Taking to the skies with my son at the helm. Awesome.

May 24th, 2019

It’s my first time in a helicopter.  I’ve been in small aircraft before, as a passenger though and never even made it as a guest in the cockpit.  So how awesome to have my first helicopter flight with my son at the controls…

I suppose it should not really have come as a surprise.  Even as a child he was inseparable from Flight Simulator games, landing and crash-landing all kinds of jets and aeroplanes in far flung, exotic locations, albeit in the safety of our living room.  Growing up he joined the Air Cadets and found his wings gliding over the Oxfordshire countryside.  He dreamed of joining the Royal Air Force and cleaving the skies in the whirlwind of Typhoon and Tornedo fighter jets, following in the footsteps of his grandfather who served in the RAF during World War II.  Instead, whilst still at university, my son became hooked on skydiving, his hobby for the last 10 years with well over 1000 jumps and an instructor badge to his name… I suppose it takes only one small step and a lot of courage to move from being in charge of a plane to jumping from its bowels into the surrounding nothingness.  Still, destiny finally caught up with him and this March he gained his PPL: Private Pilot Licence… A helicopter pilot!! 

And as a parent, it is quite rewarding to be able to reap the benefits of his exploits.  A tandem skydive over Stonehenge and the Wiltshire countryside in August 2013, filmed by my son and photographed by one of his friends,

and just a couple of weeks ago, a bird’s eye view of the East Midlands, UK. 

One hazy and sunny morning in late May, my son and I set off to the helicopter centre.   As only the second person he has taken as a passenger on one of his solo trips – girlfriend of course taking priority – I feel quite privileged. The weather looks promising: not too windy, not too cloudy and definitely no rain on the horizon.  Perfect meteorological conditions as a matter of fact!  No choppy adventures in the chopper for me…

I have been given the broad outline of our flight plan and am happy to leave the minutiae up to my son. Finalising the flight plan actually takes quite some time, involves quite a bit of mathematics and calculator wizardry, and definitely some map-reading and geographically expertise… I sit back and marvel. Stumping up for many years of educating the brood has clearly paid off.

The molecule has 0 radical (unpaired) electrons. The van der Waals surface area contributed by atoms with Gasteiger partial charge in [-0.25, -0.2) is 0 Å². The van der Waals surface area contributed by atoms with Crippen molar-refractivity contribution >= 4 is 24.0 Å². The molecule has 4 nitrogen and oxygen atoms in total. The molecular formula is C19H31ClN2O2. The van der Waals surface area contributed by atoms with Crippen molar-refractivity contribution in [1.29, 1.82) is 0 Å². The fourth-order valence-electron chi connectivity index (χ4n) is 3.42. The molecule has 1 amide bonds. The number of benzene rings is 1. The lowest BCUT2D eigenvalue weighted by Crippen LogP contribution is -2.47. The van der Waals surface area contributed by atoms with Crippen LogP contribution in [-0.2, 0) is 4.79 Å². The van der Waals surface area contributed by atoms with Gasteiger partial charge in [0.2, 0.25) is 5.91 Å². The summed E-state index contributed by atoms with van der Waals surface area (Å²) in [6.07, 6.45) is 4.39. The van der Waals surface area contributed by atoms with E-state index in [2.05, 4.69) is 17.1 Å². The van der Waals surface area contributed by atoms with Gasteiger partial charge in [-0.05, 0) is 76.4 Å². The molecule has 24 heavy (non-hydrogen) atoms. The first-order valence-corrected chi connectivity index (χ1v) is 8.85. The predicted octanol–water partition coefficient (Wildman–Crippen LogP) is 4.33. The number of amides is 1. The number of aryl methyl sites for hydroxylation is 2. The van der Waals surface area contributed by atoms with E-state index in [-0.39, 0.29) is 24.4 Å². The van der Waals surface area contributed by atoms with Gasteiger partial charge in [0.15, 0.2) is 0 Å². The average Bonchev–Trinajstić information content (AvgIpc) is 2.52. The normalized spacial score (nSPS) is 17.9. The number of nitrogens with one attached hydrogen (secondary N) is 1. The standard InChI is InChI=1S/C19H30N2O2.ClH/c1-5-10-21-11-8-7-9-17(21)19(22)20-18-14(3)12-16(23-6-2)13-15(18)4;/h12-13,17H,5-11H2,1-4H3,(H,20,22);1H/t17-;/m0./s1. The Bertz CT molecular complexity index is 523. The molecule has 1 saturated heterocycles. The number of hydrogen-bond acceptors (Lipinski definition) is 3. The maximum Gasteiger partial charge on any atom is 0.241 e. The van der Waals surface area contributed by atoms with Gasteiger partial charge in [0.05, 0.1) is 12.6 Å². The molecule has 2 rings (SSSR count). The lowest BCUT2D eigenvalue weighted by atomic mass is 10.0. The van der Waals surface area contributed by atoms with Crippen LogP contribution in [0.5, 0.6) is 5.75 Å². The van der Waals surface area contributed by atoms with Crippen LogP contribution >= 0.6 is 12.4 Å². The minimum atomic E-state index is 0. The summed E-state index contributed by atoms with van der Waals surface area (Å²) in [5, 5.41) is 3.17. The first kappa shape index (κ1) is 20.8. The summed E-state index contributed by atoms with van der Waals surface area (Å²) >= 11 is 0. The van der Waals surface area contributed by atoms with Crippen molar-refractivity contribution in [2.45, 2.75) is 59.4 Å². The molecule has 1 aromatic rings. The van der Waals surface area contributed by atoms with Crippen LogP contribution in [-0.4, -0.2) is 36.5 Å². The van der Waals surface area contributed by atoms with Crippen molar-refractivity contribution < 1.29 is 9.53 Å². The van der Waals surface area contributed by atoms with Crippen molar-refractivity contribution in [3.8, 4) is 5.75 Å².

Wearing bright yellow high-viz jackets, we cross the tarmac to the dragonfly look-alike helicopter. It seems barely big enough to take the two of us up into the wild grey-cloud yonder…

And whilst I attend to the only task I have been entrusted with – holding the flight map – my son takes care of all the pre-flight checks. It is very reassuring to see that no corners are cut where safety is concerned… There is a lot of pressing buttons, pushing levers, swiping iPad screens, and eventually talking to the control tower in a language completely alien to the uninitiated. Anything involving sequences of numbers and letters would have me lost in an instance. Not so my son who clearly has a knack for retaining such random information…

And off we go… slowly hovering over the airfield before gaining some momentum and height whilst ‘England’s Green and Pleasant Land’ slowly unfolds beneath us: endless verdant pastures flecked with brown stubble fields; garlands of trees and clusters of woodland; rivers lazily meandering; sprawling towns; and ancient castles standing proud on hillocks overlooking the surrounding vales.

Belvoir Castle

Although much of Blake’s England has stood the test of time, other parts have succumbed to the inevitable tide of change… Rather than being enveloped by the Victorian smog and fumes of the ‘Satanic Mills’, we glide over sun-seeking solar farms and lines of powerful wind turbines. We watch Matchbox cars on tarmacked roads below us rather than farmers with their carts and horses on muddy tracks. Towns have kept on expanding. In the midst of a large woodland in Staffordshire, we spy Alton Towers, the UK’s largest theme park full of thrill-filled rides. And of course, the very fact that we are able to glory in it all from a bird’s eye perspective was nothing but a dream in Blake’s England.